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Criminology (2,197)
CRIM 104 (315)
Lecture

Lecture notes - week 12

6 Pages
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Department
Criminology
Course Code
CRIM 104
Professor
Barry Cartwright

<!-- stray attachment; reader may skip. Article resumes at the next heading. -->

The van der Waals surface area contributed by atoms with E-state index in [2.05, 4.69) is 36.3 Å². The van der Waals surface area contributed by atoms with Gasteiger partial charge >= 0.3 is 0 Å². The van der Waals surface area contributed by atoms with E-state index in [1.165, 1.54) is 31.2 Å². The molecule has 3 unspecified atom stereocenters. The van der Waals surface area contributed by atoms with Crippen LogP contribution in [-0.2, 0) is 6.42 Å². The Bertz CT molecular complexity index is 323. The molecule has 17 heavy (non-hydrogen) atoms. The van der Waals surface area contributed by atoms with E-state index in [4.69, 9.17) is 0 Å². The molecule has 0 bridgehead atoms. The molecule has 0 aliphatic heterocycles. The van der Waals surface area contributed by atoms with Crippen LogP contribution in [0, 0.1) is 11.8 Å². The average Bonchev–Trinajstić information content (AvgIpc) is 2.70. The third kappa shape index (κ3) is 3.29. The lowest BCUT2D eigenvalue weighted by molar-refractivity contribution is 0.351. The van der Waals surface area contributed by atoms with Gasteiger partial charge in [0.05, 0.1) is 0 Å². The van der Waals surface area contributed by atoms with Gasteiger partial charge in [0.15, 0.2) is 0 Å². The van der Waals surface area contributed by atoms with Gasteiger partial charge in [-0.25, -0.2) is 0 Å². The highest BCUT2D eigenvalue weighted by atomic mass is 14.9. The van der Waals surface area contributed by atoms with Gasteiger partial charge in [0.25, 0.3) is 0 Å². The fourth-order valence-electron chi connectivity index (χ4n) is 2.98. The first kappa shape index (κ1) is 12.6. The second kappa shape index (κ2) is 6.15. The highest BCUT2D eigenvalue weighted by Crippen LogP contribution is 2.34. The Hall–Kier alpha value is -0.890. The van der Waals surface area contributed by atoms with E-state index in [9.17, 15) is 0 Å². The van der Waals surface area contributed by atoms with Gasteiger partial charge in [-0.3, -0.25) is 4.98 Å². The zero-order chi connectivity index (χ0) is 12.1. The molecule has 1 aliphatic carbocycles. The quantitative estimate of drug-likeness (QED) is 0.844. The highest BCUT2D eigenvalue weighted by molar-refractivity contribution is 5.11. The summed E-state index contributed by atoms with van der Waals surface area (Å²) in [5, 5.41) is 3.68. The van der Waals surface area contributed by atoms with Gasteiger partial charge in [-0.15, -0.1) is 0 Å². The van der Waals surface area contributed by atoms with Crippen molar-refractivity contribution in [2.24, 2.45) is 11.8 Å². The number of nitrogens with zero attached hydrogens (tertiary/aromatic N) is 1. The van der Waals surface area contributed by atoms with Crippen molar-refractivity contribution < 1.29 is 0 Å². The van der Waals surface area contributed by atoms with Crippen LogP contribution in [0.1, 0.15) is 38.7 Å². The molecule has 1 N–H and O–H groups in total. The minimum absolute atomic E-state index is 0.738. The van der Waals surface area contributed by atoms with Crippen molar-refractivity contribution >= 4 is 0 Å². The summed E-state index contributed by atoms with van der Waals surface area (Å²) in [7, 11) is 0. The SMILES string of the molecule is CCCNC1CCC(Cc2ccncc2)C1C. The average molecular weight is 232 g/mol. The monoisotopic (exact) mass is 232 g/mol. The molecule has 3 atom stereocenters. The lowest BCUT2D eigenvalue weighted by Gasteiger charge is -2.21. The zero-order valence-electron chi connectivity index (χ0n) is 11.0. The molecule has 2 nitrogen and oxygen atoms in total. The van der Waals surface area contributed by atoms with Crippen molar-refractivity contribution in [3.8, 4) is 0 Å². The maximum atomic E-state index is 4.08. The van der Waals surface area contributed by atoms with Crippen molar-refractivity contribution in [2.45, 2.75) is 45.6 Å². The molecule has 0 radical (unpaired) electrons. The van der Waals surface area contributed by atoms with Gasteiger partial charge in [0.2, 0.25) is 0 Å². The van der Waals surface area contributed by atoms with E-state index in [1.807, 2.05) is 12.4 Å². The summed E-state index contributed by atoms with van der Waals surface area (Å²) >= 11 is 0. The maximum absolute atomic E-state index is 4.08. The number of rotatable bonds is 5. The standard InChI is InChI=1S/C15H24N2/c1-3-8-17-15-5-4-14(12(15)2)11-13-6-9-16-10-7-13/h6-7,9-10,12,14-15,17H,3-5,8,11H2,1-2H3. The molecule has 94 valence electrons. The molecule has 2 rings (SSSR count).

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CHRONOLOGY • Marx 1818­1883 • Durkheim 1858­1917 • Weber 1864­1920 SOCIAL CONTEXT • For Marx, it was time of Industrial Revolution • Expropriation and/ or dispossession through eviction and enclosure • Steam engines, cotton jenny, rolling mills, blast furnaces replacing skilled labor • All resulted in impoverished working class – surplus labor pool • Factories like prisons; workers like prisoners MARX’S CONTRIBUTION • Not sociologist, and didn’t write much about crime • Still most widely cited political philosopher in social sciences as recently as 1980s • Wrote Das Capital and the Communist Manifesto • Influential in worker’s movements and ideas re: socialism and communism WHO MARX INFLUENCED  • Simmel • Bonger • Vold • Turk • Chambliss • Quinney • Platt • Taylor • Walton • Young MICHEAL FOLCAULT DIALECTICAL PAIRS • Positive • Attraction • Inside • Up • Light • Good • God • Negative • Repulsion • Outside • Down • Dark • Evil • The devil DIALECTICAL/ HISTORICAL MATERIALISM • Slave owners – slaves • Landlords – serfs • Capitalists ­ workers 1. Dialectical pairs­polar opposites 2. Depends upon each other for their existence 3. Contradictory (opposing) interests 4. Class struggle leads to change in socio­economic forms HISTORICAL MATERIALISM PYRAMID LAW AS MYSTIFYING FORCE • Appearance ­ Equitable ­ Due process ­ Protects society ­ Justice for all • Essence ­ Protects/ maintains class relations ­ Preserves wealth ­ Justice for rich, jail for poor PREACHING MORALITY • “We are moral beings only to the extent that we are social beings” ­ Book Ethics and the Sociology of Morals SOCIO­HISTORICAL BACKDROP • Durkheim born in 1858, 10 years after Parisian revolution of 1848; 12 years  before Franco­Prussian War of 1870­71 • After French Revolution of 1789; by 1875, France was going through its third  incarnation, as Third Republic • Time of Industrial Revolution, and rise of socialism and communism LAW AND MORAL ORDER • Moral order more fundamental than economic order • Influence of Saint­Simon, who talked extensively about importance of moral  order • For Durkheim, law was reflection of moral beliefs/ sentiments • Moral order or moral consensus would create a unified social order SOCIAL SOLIDARITY • Mechanical solidarity ­ Earlier, more simple societies ­ Rudimentary division of labor ­ Limited differentiation ­ Vengeance/ harsh punishments ­ Repressive law • Organic solidarity ­ Later, more complex societies ­ Complex division of labor ­ Extensive specialization ­ Law as regulation social defense ­ Restitute law INTEGRATION AND REGULATION • Integration ­ Social forces of attraction ­ Social bonds, collective beliefs • Regulation ­ Social forces of restraint ­ Laws and social structure MAX WEBER STRIKING BLOW FOR SOCIOLOGY (DEJA VE, ALL OVER AGAIN) • Weber was founder of academic sociology in Germany • Wrote Economy and Society, the Methodology of Social Sciences, and The  Agrarian Sociology of Ancient Civilizations • Economy and Society was where he set out his sociology of law SOCIAL CONTEXT • Weber was influenced by Karl Marx, and was familiar with Marx’s thought • Weber witnessed tremendous growth in middle class – something that wasn’t  predicted by Marx WEBER ON HISTORICAL MATERIALISM • Complex relationship between economic system, law and religion • Ideology conditioned economy as much as economy conditioned ideology • Inspiration for writing • The Protestant Ethic and Spirit of Capitalism PROTESTANT ETHIC AND SPIRIT OF CAPITALISM • Decline of Catholicism and rise of Protestantism • Protestantism emphasized work and striving, viewed wealth and success as sign  of being blessed PUT ‘ER IN REVERSE  ROSE FUTURE OF CAPITALISM • Cartelization vs. competition • Stability in banking and credit • Workers interests more aligned with capitalists THREE MAIN TYPES OF DOMINATION TRADITIONAL DOMINATION • Habit from longstanding obedience to rules • Belief in legitimacy of those holding power of authority • Power and authority are inherited, e.g., kings or aristocracy CHARISMATIC DOMINATION • Linked with personal qualities of leadership • Belief that leader has extraordinary powers or qualities • Could include religious leaders, saviors, shaman LEGAL DOMINATION • Belief that existing laws are fair and rational • Also referred to as rational legal authority • Belief in legitimacy of laws and those who are enforcing them • Those who create and enforce laws are also bound by them • According to Weber, rational legal authority primarily exists in modern Western  society GEORGE SIMMEL • One of the earliest of “conflict” theorists • A contemporary of Durkheim • Saw conf
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